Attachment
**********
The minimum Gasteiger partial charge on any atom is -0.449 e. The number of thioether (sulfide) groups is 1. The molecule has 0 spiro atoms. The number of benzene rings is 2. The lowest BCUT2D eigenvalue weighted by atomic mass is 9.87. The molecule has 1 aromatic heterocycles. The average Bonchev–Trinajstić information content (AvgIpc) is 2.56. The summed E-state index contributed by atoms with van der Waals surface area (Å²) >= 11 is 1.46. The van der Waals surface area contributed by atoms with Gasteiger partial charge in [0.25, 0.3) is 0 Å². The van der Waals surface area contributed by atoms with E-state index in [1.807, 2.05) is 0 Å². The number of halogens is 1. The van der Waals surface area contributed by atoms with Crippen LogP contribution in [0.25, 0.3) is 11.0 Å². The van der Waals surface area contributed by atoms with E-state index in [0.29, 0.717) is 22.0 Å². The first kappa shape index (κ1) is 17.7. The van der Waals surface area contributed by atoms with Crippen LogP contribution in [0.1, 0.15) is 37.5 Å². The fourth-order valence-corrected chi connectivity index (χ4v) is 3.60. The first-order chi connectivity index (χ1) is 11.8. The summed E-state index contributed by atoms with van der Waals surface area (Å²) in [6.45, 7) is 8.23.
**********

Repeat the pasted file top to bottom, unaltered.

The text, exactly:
The minimum Gasteiger partial charge on any atom is -0.449 e. The number of thioether (sulfide) groups is 1. The molecule has 0 spiro atoms. The number of benzene rings is 2. The lowest BCUT2D eigenvalue weighted by atomic mass is 9.87. The molecule has 1 aromatic heterocycles. The average Bonchev–Trinajstić information content (AvgIpc) is 2.56. The summed E-state index contributed by atoms with van der Waals surface area (Å²) >= 11 is 1.46. The van der Waals surface area contributed by atoms with Gasteiger partial charge in [0.25, 0.3) is 0 Å². The van der Waals surface area contributed by atoms with E-state index in [1.807, 2.05) is 0 Å². The number of halogens is 1. The van der Waals surface area contributed by atoms with Crippen LogP contribution in [0.25, 0.3) is 11.0 Å². The van der Waals surface area contributed by atoms with E-state index in [0.29, 0.717) is 22.0 Å². The first kappa shape index (κ1) is 17.7. The van der Waals surface area contributed by atoms with Crippen LogP contribution in [0.1, 0.15) is 37.5 Å². The fourth-order valence-corrected chi connectivity index (χ4v) is 3.60. The first-order chi connectivity index (χ1) is 11.8. The summed E-state index contributed by atoms with van der Waals surface area (Å²) in [6.45, 7) is 8.23.